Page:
Rick Carr is the Compost Production Specialist at Rodale Institute.
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Fun fact: Food scraps, junk mail and paper products make-up about 30 percent of garbage. Okay, actual fun fact: There’s an easy, and what some may even describe as fun, solution.
Worm composting, also known as vermicomposting, is a simple way to reduce household garbage, and it’s possible to do whether you live in a tiny apartment or a large house! By layering your food scraps with dry materials like scrap paper and cardboard and adding the magic ingredient – worms – you can convert it into compost gold, while reducing your reliance on the landfills that are quickly filling up.
How to Compost with Worms
All worms are not created equal. For vermicomposting, you need red wiggler or red earthworms (probably familiar to you if you fish). Your worms have one mission in life: to eat your food scraps and cast (i.e., poop) it into super rich soil. Not a bad life’s purpose. There are other organisms in there too that help break down your garbage. But the worms, and their health, are the number one priority. (See the links below for where to order worms.)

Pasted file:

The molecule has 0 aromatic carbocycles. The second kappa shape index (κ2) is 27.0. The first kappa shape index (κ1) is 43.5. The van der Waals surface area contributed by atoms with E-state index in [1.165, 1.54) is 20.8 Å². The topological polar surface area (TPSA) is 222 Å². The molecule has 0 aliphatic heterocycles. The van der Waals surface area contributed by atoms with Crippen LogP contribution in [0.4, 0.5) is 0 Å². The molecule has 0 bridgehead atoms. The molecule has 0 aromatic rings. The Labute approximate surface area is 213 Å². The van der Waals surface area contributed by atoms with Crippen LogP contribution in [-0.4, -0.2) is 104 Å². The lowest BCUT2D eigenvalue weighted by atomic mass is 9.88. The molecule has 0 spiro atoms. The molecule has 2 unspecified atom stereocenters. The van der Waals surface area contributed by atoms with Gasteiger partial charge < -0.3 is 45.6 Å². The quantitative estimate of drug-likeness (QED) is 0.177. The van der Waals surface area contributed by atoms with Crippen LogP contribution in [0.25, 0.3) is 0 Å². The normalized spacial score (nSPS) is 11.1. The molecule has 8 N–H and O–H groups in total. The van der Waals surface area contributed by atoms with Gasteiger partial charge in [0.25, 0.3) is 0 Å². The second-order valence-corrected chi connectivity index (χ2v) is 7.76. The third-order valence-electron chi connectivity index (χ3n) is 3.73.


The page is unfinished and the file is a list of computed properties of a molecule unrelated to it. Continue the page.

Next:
Vermicomposting Worm Bin Setup
Most DIY worm bins are made from large plastic storage bins with lids. (The size should equal about one cubic foot per person in the household.) Long and wide is better than a tall and narrow bin. Use a drill, or a hammer and nail to poke plenty of air holes in the lid top. Some organizations sell ready-made worm bins with large holes drilled in the sides and screens inserted for ample air circulation (but no worm escapees).
Add moistened, shredded paper (uncoated newspaper is ideal), chopped food scraps and worms (about a one pound of worms should be a good amount for most bins) to the bin, and cover it with the bin lid. About once a week, or every other week, move the material in the bin around to help with aeration. Always keep a layer of shredded paper or sawdust over the top of the pile to discourage smells and bugs. Once you stop adding new material the compost should be ready to harvest in one to two months (depending on how much is added in the last feeding).